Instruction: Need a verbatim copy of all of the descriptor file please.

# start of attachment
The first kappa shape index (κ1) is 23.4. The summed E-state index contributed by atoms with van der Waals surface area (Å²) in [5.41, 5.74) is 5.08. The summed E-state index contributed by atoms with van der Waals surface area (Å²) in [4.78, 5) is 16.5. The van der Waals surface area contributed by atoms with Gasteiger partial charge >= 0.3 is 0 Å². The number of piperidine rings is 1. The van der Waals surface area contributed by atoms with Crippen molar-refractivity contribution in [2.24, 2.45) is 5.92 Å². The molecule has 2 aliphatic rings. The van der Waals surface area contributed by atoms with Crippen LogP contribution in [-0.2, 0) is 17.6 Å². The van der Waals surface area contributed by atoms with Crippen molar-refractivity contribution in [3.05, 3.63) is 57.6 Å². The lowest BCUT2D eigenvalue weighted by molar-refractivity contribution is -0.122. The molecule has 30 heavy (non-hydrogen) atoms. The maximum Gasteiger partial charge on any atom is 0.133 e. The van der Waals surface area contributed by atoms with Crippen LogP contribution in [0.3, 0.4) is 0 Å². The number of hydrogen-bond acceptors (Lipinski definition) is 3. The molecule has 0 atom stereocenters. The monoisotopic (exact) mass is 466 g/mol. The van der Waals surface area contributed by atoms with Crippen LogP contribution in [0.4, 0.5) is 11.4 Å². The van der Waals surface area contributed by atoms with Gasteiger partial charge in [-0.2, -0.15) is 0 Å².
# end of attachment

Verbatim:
The first kappa shape index (κ1) is 23.4. The summed E-state index contributed by atoms with van der Waals surface area (Å²) in [5.41, 5.74) is 5.08. The summed E-state index contributed by atoms with van der Waals surface area (Å²) in [4.78, 5) is 16.5. The van der Waals surface area contributed by atoms with Gasteiger partial charge >= 0.3 is 0 Å². The number of piperidine rings is 1. The van der Waals surface area contributed by atoms with Crippen molar-refractivity contribution in [2.24, 2.45) is 5.92 Å². The molecule has 2 aliphatic rings. The van der Waals surface area contributed by atoms with Crippen LogP contribution in [-0.2, 0) is 17.6 Å². The van der Waals surface area contributed by atoms with Crippen molar-refractivity contribution in [3.05, 3.63) is 57.6 Å². The lowest BCUT2D eigenvalue weighted by molar-refractivity contribution is -0.122. The molecule has 30 heavy (non-hydrogen) atoms. The maximum Gasteiger partial charge on any atom is 0.133 e. The van der Waals surface area contributed by atoms with Crippen LogP contribution in [0.3, 0.4) is 0 Å². The number of hydrogen-bond acceptors (Lipinski definition) is 3. The molecule has 0 atom stereocenters. The monoisotopic (exact) mass is 466 g/mol. The van der Waals surface area contributed by atoms with Crippen LogP contribution in [0.4, 0.5) is 11.4 Å². The van der Waals surface area contributed by atoms with Gasteiger partial charge in [-0.2, -0.15) is 0 Å².